Wild-type p53-induced Phosphatase 1 Deficiency Exacerbates Myocardial Infarction-induced Ischemic Injury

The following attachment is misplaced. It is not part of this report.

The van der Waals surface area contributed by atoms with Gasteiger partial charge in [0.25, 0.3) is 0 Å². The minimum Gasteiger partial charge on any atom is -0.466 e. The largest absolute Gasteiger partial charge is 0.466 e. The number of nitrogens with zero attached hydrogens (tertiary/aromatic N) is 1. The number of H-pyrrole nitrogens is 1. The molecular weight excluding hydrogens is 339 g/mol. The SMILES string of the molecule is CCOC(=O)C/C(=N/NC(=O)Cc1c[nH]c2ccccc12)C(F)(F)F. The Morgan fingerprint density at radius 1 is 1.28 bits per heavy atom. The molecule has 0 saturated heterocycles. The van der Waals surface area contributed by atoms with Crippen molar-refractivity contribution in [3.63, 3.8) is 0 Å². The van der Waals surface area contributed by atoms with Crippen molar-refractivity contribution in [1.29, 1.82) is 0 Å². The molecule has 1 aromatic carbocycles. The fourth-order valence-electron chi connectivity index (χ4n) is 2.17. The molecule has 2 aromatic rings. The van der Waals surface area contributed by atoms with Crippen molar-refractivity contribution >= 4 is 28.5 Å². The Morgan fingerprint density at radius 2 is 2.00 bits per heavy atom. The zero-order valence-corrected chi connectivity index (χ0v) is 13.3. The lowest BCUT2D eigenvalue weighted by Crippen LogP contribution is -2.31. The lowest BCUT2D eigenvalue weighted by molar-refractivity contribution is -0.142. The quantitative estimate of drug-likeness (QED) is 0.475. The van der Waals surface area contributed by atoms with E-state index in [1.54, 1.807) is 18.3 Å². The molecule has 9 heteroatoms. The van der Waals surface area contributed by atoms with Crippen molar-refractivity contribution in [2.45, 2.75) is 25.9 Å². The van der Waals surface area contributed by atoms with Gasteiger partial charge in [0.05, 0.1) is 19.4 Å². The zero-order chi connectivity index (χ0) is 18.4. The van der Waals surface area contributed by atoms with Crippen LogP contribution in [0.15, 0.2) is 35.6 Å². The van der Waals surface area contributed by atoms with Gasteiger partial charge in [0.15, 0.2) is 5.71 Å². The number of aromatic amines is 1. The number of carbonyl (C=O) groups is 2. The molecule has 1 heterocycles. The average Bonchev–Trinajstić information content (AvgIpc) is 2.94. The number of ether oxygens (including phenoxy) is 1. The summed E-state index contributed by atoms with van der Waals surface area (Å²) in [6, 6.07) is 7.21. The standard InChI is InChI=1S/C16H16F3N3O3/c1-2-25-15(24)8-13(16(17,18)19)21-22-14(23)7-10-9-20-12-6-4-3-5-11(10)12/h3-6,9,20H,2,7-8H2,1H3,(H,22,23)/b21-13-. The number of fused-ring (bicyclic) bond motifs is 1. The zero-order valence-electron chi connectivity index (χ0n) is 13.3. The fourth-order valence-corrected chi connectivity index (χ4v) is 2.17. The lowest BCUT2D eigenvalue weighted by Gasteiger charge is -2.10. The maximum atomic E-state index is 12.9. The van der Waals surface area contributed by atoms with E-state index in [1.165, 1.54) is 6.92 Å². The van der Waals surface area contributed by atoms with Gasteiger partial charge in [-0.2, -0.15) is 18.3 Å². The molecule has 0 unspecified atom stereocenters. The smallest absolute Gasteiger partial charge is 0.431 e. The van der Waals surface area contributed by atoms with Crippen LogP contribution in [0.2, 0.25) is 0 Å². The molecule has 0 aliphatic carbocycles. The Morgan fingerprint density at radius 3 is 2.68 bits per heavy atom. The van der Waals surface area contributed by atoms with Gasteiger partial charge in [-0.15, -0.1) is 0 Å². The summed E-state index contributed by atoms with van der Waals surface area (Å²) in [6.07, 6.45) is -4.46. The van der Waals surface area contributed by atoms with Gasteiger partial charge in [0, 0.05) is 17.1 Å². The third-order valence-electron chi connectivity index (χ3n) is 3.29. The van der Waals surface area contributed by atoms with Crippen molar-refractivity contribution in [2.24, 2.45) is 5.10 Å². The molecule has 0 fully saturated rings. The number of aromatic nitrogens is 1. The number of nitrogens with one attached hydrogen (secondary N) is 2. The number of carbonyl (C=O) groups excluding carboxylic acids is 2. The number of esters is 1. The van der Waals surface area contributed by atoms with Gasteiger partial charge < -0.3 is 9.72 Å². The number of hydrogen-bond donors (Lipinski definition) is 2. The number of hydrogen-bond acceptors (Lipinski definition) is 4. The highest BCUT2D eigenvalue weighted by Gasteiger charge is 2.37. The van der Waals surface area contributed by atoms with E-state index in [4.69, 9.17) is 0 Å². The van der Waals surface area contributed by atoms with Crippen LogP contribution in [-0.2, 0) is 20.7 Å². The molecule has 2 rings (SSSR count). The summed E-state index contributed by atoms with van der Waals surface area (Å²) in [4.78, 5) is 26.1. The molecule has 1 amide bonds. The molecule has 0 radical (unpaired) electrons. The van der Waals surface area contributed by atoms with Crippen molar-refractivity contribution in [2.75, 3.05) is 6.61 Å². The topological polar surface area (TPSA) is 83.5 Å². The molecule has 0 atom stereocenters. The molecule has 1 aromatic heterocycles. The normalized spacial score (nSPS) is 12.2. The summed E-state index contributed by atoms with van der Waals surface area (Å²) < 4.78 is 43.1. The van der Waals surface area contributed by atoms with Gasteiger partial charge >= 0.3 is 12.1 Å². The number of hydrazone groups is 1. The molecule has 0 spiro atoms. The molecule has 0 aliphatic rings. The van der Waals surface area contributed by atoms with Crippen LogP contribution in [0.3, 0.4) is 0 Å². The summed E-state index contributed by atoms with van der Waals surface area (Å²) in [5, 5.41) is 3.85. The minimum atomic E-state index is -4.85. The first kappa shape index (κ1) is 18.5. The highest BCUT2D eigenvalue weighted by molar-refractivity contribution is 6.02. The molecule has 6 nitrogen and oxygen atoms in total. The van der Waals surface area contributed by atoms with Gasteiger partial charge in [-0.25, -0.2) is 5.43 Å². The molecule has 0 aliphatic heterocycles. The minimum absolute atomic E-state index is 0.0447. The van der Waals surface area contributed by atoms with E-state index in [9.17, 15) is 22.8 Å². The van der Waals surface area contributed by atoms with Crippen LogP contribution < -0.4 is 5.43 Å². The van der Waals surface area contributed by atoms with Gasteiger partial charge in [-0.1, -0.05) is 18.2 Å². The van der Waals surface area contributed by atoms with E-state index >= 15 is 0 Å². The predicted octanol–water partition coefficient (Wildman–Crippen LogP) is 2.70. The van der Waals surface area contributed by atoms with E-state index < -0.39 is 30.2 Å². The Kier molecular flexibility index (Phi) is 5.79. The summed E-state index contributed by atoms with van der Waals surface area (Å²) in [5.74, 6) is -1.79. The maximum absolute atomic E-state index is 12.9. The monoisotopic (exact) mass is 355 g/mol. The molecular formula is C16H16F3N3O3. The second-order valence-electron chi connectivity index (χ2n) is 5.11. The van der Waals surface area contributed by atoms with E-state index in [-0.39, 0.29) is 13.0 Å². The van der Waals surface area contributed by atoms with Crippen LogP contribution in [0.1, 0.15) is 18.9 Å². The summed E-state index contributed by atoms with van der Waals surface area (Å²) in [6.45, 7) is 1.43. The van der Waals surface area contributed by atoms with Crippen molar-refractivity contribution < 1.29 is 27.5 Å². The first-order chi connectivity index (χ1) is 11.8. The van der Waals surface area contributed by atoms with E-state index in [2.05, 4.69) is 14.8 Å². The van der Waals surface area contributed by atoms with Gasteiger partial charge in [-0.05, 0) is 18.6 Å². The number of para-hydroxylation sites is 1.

Diabetes is a growing health care issue, and prediabetes has been established as a risk factor for type 2 diabetes. Prediabetes is characterized by deregulated glucose control, and elucidating pathways which govern this process is critical. We have identified the wild-type (WT) p53-inducible phosphatase (WIP1) phosphatase as a regulator of glucose homeostasis. Initial characterization of insulin signaling in WIP1 knockout (WIP1(KO)) murine embryo fibroblasts demonstrated reduced insulin-mediated Ak mouse transforming activation. In order to assess the role of WIP1 in glucose homeostasis, we performed metabolic analysis on mice on a low-fat chow diet (LFD) and high fat diet (HFD). We observed increased expression of proinflammatory cytokines in WIP1(KO) murine embryo fibroblasts, and WIP1(KO) mice fed a LFD and a HFD. WIP1(KO) mice exhibited glucose intolerance and insulin intolerance on a LFD and HFD. However, the effects of WIP1 deficiency cause different metabolic defects in mice on a LFD and a HFD. WIP1(KO) mice on a LFD develop hepatic insulin resistance, whereas this is not observed in HFD-fed mice. Mouse body weights and food consumption increase slightly over time in LFD-fed WT and WIP1(KO) mice. Leptin levels are increased in LFD-fed WIP1(KO) mice, compared with WT. In contrast, HFD-fed WIP1(KO) mice are resistant to HFD-induced obesity, have decreased levels of food consumption, and decreased leptin levels compared with HFD-WT mice. WIP1 has been shown to regulate the nuclear factor kappa-light-chain-enhancer of activated B cells pathway, loss of which leads to increased inflammation. We propose that this increased inflammation triggers insulin resistance in WIP1(KO) mice on LFD and HFD.